Membrane-Less Hydrogen Iron Redox Flow Battery

Significance 

Increasing strict regulation measures on carbon emissions have motivated to develop power-generating systems based on renewable energy such as solar and wind. However, the electricity produced from the renewable sources is not constant and stable due to the dependence on the precarious weather conditions. To level out the variance in energy generation, the electrical energy storage (EES) systems are required, and redox-flow batteries have attracted attention as promising candidates due to their excellent benefit of independently controllable power and energy. However, their full application has not been achieved due to the issue of high system cost.

Ion-exchange membrane is known to be the most expensive cell component which dominates 40% of total cell cost. Extensive research efforts have been reported to remove the membrane from the cell, but most of them were applicable in small lab-scale cell due to the intrinsic issue of intermix of reactants from both sides of the cell, requiring in-depth research to resolve the intermixing problem.

To this note, researchers in Electro-Chemical Thermal Energy Lab (ECTEL) at Northern Illinois University: Kyamra Marma, Jayanth Kolli and Professor Kyu Taek Cho conducted systematic research combined with cell-based test and physic-based mathematical model to resolve the aforementioned challenge through a new system called membrane-less hydrogen iron redox flow battery. First, the authors defined the key design parameters to enable this new environmentally friendly membrane-less system to work in optimal conditions. Secondly, immiscible electrolytes in different phases were applied to completely resolve the intermixing issue.

Furthermore, three-dimensional structure of porous carbon electrode was modified by Teflon impregnation to control the reactivity at the electrode. Therefore, challenging issue of the conventional membrane-less systems such as intermixing, crossover, separation of reaction, safety, cost, and durability could be resolved through this new flow battery system.

It was observed for the first time in this research that the membrane-less system exhibited significantly enhanced durability and stability as compared to the conventional membrane-based system. This behavior is attributed to the constant and stable ohmic properties for the membrane-less system, whereas contamination or fouling by cation was found serious in the membrane-based system, causing unstable ohmic properties. Moreover, the cell-based performance of the membrane-less system was equivalent to that of the membrane-based system.

In summary, Northern Illinois University scientists were the first to develop membrane-less hydrogen iron redox flow battery for solving the challenges in conventional systems. To understand underlying physics, they developed a physics-based mathematical model to investigate the electrochemical behavior of the reactants during the system operation. Interestingly, the system proved effective for solving the challenging issues. It is expected that results of this research will provide essential information to advance knowledge and technology for future flow battery systems. Their research work is currently published in Journal of Electrochemical Energy Conversion and Storage.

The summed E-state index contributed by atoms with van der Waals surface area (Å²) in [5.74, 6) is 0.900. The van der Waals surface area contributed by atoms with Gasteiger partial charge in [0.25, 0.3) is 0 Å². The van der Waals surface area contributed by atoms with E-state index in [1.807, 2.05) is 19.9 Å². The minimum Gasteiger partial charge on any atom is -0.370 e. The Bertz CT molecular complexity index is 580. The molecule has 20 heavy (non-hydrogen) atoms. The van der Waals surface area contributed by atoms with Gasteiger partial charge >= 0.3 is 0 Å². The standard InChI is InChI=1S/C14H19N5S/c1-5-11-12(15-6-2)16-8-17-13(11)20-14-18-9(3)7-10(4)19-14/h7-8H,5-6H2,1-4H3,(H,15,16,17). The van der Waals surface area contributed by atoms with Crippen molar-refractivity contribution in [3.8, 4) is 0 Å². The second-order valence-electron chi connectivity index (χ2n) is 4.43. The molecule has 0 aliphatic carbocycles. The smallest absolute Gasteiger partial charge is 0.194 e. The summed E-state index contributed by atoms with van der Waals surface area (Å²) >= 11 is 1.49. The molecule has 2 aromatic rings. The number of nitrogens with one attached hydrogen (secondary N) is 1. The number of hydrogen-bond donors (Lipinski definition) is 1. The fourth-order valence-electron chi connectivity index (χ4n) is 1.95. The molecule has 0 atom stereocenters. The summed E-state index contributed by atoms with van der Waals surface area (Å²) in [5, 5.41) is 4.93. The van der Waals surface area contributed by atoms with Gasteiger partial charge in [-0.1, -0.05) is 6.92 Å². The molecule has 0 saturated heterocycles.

Membrane-Less Hydrogen Iron Redox Flow Battery - Advances in Engineering

About the author

Professor Kyu Taek Cho has about 20-year research experience in the electrochemical energy systems, including fuel cells, flow batteries, and batteries. He had worked at Hyundai Motor Company, S. Korea as a senior researcher for about 10 years, and he took a lead in designing fuel cell stacks for automotive application. And then he moved to U.S.A to do study in Ph.D. program at Pennsylvania State University, PA, and received his Ph.D. at 2010 under guidance of Dr. Matthew Mench. During his Ph.D. study, he was involved as a student researcher in many research projects of fuel cells funded by US government and industries. After graduation, he moved to Lawrence Berkeley National Lab, CA to work as a postdoctoral researcher and later a research staff, and continued to work on electrochemical systems such as flow batteries (H2-Br2, H2-Fe, and multi-oxidant system), lithium sulfur batteries, and lithium ion batteries (especially silicon anode material). Since August 2014, he has been working as an assistant professor in Mechanical Engineering at Northern Illinois University.

Dr. Cho has wide educational backgrounds with possession of bachelor’s degree from chemical engineering, master’s degrees from material engineering (polymer synthesis) and mechanical engineering (water management in fuel cell), and Ph.D. from mechanical engineering (multiphase transport in porous media). And his advanced knowledge and understandings in the electrochemical system, which were resulted from the wide educational background, experience in actual system at industry, and fundamental research in national lab, have guided him to do the cutting-edge research in electrochemical energy systems such as cost-effective, environment-friendly, and high performing flow batteries, high energy density and portable liquid fuel cells, and next-generation batteries.

He has published more than 20 peer-review journal papers, and holds 24 patents. He has advised more than 40 students including high school students, undergraduate, and graduate students for the research of electrochemical and thermal systems as a director of electrochemical and thermal energy lab (ECTEL) at NIU.

Email: [email protected]

Reference

Marma, K., Kolli, J., & Cho, K. (2018). Membrane-Less Hydrogen Iron Redox Flow Battery. Journal of Electrochemical Energy Conversion and Storage, 16(1), 011005.

Go To Journal of Electrochemical Energy Conversion and Storage

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